been re-engineered as a modular system using pre-engineered subassemblies to save
time and money. Modular Dual Bore trees can be specified with guideline or
guidelineless Position Elements for production or injection well applications.

The modular valve block is available in 4", 5" and 7" nominal bore sizes and 5,000,
10,000 or 15,000 psi WP pressure ratings. Valve assemblies feature the field-proven
Cameron FLS Gate Valves with one-piece construction, spring-loaded seats and
corrosion-resistant, metal-to-metal seals for maximum sealing integrity.

The standardized central block offers 40 different wing valve arrangements with single
or double master valves and a variety of trim options, including corrosion inlays and full
cladding. Master and swab valves are located in the vertical bore.

Cameron Compact Modular (CM) actuators are offered in sizes from 2" to 7" with
pressure ratings to 15,000 psi in 10,000 feet (3000 meters) of water. These
hydraulically actuated, fail-close actuators are available with a choice of ROV or diver-
assist overrides and position indicators.

Pre-engineered Cameron Willis subsea chokes are another integral part of the modular Dual Bore tree package. Subsea
chokes are offered in Standard, Diverless/ROV Retrievable and ROV/Running Tool Retrievable models.
Modular SpoolTree

Since its introduction in 1992, the patented SpoolTree Christmas tree has
revolutionized the subsea industry. It is the number one tree in the Gulf of Mexico
and other oil-producing regions, and has been widely copied by Cameron
competitors.

The SpoolTree system's unique wellhead/tree/hanger arrangement lands the tubing


hanger on a dedicated load shoulder in the tree. This stack-up configuration saves
significant rig time (see below) by allowing completion and workover operations to
be performed with the tree in place and flowlines undisturbed.

The SpoolTree system's horizontal valve assembly allows an unobstructed vertical


path to the tubing completion. SpoolTree valves are external to the vertical bore.
Therefore, wireline tools no longer are run through gate valves, greatly reducing the
risk of damaging tree components. Production and annulus valves are contained on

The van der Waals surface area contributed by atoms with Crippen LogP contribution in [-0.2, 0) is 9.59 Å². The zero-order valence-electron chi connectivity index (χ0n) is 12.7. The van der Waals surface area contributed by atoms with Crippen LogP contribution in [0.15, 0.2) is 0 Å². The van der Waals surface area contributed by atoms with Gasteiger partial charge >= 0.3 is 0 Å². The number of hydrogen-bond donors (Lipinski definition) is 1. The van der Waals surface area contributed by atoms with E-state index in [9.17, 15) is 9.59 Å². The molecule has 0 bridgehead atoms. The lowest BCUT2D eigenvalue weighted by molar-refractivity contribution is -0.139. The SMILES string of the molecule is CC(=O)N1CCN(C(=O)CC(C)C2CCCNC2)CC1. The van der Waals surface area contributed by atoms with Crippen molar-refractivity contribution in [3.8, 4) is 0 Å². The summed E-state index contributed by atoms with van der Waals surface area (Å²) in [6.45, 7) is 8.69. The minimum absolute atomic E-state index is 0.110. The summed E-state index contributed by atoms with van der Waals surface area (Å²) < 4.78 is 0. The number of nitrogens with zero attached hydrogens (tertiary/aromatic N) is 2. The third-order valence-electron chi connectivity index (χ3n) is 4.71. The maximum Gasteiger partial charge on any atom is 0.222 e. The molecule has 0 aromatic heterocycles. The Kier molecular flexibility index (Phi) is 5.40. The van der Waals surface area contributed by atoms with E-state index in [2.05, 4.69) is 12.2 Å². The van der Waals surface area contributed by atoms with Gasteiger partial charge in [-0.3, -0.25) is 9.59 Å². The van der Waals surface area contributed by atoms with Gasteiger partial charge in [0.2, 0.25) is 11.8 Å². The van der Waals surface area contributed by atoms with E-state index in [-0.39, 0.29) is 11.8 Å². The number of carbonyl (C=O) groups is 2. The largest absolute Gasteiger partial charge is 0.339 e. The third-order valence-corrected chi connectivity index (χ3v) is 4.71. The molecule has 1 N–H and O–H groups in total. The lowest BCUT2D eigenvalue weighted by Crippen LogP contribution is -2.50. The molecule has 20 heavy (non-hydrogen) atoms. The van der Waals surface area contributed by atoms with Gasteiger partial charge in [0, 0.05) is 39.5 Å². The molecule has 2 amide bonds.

the exterior of the spool in mini-blocks. Connected to the blocks are flowloops which
provide production, cross-over and circulation functionality.

All SpoolTree system valves are the field-proven Cameron FLS Gate Valves. A
typical valve cluster would include: production and annulus master valve, production
and annulus wing (isolation) valve, cross-over valve, workover valve and isolation
valves for SCSSV, CIV and other requirements. Because the SpoolTree tubing
hanger is a concentric bore design, completions can be installed with a single work
string. This eliminates the need for expensive workover/completion riser systems,
which translates to significant capital equipment savings.

The SpoolTree system provides numerous safety advantages, too. Its body is machined with an 18-3/4" hub profile on top
to allow installation of a standard 18-3/4" drilling blowout preventer. In fact, all completion activities can be performed
under full BOP control.

Even if the well is live under the tubing hanger due to production tubing failure, safe full-bore access can still be achieved
using the drilling BOP. In a conventional system, wireline plugs would be installed in the tubing hanger so the tree could be
removed for installation of a BOP for tubing hanger access. This potentially dangerous situation is eliminated by the
SpoolTree design.
SpoolTree 10-year Anniversary

Mudline Tree

The Modular Mudline Subsea Tree has been developed as a simple production
system that can be economically installed on a mudline well from a jack-up rig. This
system uses diver assistance to minimize cost and complexities and is very suitable
for shallow water production projects.

The Modular Mudline Tree offers the following features:

 Minimum cost and low maintenance.


 Tree designs are available for single or multiple string completions.
 Reliable and field-proven gate valves are available in either a stacked or
composite valve block configuration.
 Tree design offers the option of completing inside 9-5/8 in. or 7 in. casing.
 Primary metal-to-metal seals are used at all environmental interfaces.
 Tree features a self-orienting tubing hanger with positive lockdown and
anti-rotation capabilities.
 SCSSV lines are independently controlled.
 Tree can be readily maintained with diver assistance.

 A full range of service trims is available.